Aerating A Lawn With A Lawn Core Aerator? Follow This

Aerating A Lawn
Aerating a lawn can cause more problems than benefits

Just like lawn dethatching and lawn rolling, I can see why you might think aerating a lawn with a lawn core aerator is necessary or even beneficial on an annual basis.

Not only is it often recommended gardening advice, but most lawn care companies do this as part of their regular service, organic gardening companies included.

The thing is, it can be beneficial if done right, but it generally isn’t done right, so I’m going to give a few lawn aeration tips here.

Aerating a lawn involves cutting round holes in the soil with a lawn plug aerator and pulling the core out. It can be a good thing, but only if followed by another important practice.

As an important aside, there is another method called spiking that makes holes in your nice organic soil without pulling any soil out. You may have seen those shoes with spikes on the bottom you can wear while walking on the lawn. This method is useless because although it is creating pore spaces in the soil, it is compacting the surrounding soil. Soil must be pulled out to get any benefits. So onto the lawn aeration tips.

Aerating A Lawn – What Is The Purpose?

The reason lawn aeration with a lawn core aerator is generally done is because it is thought to increase air and water penetration into the soil. While these are important organic gardening goals and it works for a very short time if enough cores are pulled from the soil, the effects are short-lived.

Here are the 3 biggest downsides:

  1. When the holes fill back in with the dead grass and soil that was pulled out, it can cause water issues. But more commonly the holes are backfilled with sand, which may cause major water problems, with patches of dry grass and patches of overly wet grass. This happens when sand is mixed into your soil that is a different texture.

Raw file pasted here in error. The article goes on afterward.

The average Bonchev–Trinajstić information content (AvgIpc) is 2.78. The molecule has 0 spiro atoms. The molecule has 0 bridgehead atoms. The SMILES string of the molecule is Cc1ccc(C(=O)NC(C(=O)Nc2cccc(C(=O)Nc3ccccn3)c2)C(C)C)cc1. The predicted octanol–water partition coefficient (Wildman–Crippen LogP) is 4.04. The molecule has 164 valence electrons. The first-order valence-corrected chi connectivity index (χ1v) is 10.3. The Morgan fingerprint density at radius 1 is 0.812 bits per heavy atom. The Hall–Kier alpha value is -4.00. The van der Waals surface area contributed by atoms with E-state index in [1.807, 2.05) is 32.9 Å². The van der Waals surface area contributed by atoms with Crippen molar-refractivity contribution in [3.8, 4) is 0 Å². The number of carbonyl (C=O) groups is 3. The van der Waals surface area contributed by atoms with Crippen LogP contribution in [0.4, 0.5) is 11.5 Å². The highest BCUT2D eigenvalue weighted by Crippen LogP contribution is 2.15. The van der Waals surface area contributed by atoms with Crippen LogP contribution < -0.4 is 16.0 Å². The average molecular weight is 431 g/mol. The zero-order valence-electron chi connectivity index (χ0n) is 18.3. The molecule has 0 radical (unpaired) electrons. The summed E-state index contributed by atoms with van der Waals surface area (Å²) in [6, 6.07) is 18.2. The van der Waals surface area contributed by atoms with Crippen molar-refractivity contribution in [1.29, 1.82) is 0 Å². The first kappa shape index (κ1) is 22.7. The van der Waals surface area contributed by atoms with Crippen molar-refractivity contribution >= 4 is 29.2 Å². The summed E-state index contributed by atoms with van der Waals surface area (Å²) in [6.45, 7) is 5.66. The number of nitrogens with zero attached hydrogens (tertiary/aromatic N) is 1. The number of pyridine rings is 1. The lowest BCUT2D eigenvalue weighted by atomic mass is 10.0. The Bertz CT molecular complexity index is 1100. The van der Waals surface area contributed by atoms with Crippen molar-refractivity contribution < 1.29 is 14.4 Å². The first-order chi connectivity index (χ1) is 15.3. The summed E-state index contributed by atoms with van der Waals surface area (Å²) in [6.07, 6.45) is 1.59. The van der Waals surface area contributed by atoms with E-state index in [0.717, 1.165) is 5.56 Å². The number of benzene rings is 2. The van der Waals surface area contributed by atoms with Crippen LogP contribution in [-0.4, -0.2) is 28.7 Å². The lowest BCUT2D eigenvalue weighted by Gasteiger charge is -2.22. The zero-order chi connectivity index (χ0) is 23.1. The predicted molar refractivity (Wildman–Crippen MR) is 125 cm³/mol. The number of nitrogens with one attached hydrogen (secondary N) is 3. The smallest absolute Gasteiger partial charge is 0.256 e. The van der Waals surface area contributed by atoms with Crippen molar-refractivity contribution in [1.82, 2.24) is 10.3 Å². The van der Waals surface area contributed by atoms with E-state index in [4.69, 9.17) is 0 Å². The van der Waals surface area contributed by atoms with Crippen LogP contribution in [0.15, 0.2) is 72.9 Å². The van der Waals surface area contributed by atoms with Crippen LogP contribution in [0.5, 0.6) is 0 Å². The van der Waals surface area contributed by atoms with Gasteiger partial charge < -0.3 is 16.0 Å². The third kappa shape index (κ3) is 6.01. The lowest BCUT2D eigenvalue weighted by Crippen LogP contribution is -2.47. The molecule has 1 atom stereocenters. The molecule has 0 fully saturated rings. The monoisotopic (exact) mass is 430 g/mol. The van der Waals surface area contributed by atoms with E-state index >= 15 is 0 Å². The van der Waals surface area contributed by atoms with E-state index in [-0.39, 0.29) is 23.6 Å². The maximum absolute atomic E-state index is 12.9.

2. The grass is physically hurt by the lawn core aerator and if done regularly, the grass health can be greatly affected. Of course, the microorganisms are effected, too, especially fungi, which are integral in organic gardening practices for the health of the lawn. Regular aeration can severely decrease their population.
  3. If you are aerating a lawn during late spring or summer when the grass is directing most of its energy towards top growth, it will be forced to switch back to root growth to repair the roots that have been cut. This is very bad for the plants.

When Is A Lawn Core Aerator Necessary?

Aeration should not be necessary on an organic lawn that is healthy, but while you are in the process of transitioning your lawn to be healthy and perhaps moving to organic gardening methods, it can be very useful to create a healthier, less compacted soil environment and a denser, healthier root system.

All this will happen only if the tines are sharp, if the machine actually pulls cores out of the lawn, if it is done at the right time of year, and if it is followed by another practice.

The right time of year is generally fall, although early spring is okay, too. The other practice is discussed next and it is lawn top dressing.

22 Comments

  1. GreenerGreenGrass on November 17, 2010 at 3:07 pm

    You are so right about core aeration. Have you ever thought about using a liquid aerator? It works on a microscopic level by using opposing charges to push soil colloids apart, creating space in the soil for air, water, and nutrients. It’s great for both lawns and gardens.